With Microsoft’s recent announcement that their new “Metro” Internet Explorer 10 browser won’t be plug-in compatible when they roll out Windows 8, a lot of sources are writing about the end of Flash, or at least Flash as we know it.
It’s an idea that Apple really started with the iPad and iPhone not being Flash compatible, but the idea is becoming more of a reality with the increased potential and prevalence of HTML5.
Adobe doesn’t seem too concerned and is still working hard to advance the Flash software by bringing it to mobile phones via the Android platform. As this CNet article (Microsoft joins the anti-Flash crowd with IE10) suggests, Flash may be tailoring its usability away from general web development to more specified areas.
As we in the iMedia program are toiling away to learn the Flash software, this idea does make you pause. Things happen so quickly in the industry, how relevant will this Flash knowledge be in a year? 5? 10?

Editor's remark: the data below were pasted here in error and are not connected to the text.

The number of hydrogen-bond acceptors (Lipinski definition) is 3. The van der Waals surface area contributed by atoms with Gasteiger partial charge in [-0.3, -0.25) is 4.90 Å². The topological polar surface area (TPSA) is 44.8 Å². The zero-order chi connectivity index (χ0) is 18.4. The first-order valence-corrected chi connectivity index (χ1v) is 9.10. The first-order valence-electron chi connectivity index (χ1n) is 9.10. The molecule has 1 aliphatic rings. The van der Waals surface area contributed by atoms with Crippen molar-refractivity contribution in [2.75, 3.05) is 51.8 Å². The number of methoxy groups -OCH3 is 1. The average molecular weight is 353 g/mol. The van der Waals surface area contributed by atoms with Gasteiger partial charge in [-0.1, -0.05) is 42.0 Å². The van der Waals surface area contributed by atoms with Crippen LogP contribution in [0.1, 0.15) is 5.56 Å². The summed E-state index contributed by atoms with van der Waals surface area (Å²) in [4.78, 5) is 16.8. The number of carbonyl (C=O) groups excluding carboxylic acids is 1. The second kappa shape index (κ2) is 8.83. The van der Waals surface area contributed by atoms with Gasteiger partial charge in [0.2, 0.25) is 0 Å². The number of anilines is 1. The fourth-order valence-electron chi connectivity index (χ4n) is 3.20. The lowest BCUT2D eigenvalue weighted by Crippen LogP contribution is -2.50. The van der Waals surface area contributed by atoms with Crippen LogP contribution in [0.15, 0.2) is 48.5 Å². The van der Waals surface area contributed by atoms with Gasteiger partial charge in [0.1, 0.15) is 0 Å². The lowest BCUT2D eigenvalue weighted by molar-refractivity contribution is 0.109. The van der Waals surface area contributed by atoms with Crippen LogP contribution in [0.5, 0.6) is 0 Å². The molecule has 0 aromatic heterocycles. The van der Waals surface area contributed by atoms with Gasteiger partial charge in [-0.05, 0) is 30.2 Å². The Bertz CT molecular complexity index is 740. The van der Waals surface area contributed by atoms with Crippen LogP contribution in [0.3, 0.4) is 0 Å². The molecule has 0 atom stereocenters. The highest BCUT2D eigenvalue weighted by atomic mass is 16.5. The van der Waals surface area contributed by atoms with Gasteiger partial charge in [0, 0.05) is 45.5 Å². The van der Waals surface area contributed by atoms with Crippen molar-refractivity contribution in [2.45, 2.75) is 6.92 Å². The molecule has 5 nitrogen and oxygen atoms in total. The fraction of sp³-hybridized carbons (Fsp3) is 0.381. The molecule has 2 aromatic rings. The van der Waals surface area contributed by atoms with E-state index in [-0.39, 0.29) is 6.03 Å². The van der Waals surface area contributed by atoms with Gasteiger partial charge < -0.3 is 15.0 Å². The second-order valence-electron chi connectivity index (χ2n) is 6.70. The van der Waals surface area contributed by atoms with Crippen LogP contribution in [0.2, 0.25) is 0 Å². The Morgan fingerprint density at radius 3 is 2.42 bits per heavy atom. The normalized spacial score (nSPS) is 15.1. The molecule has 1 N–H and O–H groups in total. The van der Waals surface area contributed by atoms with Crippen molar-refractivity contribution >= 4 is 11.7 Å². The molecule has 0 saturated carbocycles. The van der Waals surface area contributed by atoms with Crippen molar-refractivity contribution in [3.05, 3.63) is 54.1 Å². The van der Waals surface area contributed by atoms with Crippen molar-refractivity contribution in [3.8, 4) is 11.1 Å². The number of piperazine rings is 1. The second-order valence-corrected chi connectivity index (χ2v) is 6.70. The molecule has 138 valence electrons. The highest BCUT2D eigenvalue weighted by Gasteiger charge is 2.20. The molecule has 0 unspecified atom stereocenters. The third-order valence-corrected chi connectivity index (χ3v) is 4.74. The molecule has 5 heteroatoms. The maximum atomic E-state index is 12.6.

Even though they are still in a baptism-by-fire state, how much should we be focusing on learning these new development standards like HTML5?
I’ve been loving learning Flash, but I’m not sure I see game or in-house application development as being a part of my future career. I don’t know enough about this to make any bold predictions, but I definitely think it is worth discussing.
In the meantime, I am going to keep getting better at ActionScript and Flash design, because honestly I think it’s fun. And in the web world, knowledge of one thing will almost always translate into helping you learn other tools.
If you are eager to learn more as well, I just discovered this article. It’s got an amazing collection of the best websites thet help with learning Flash/ActionScript.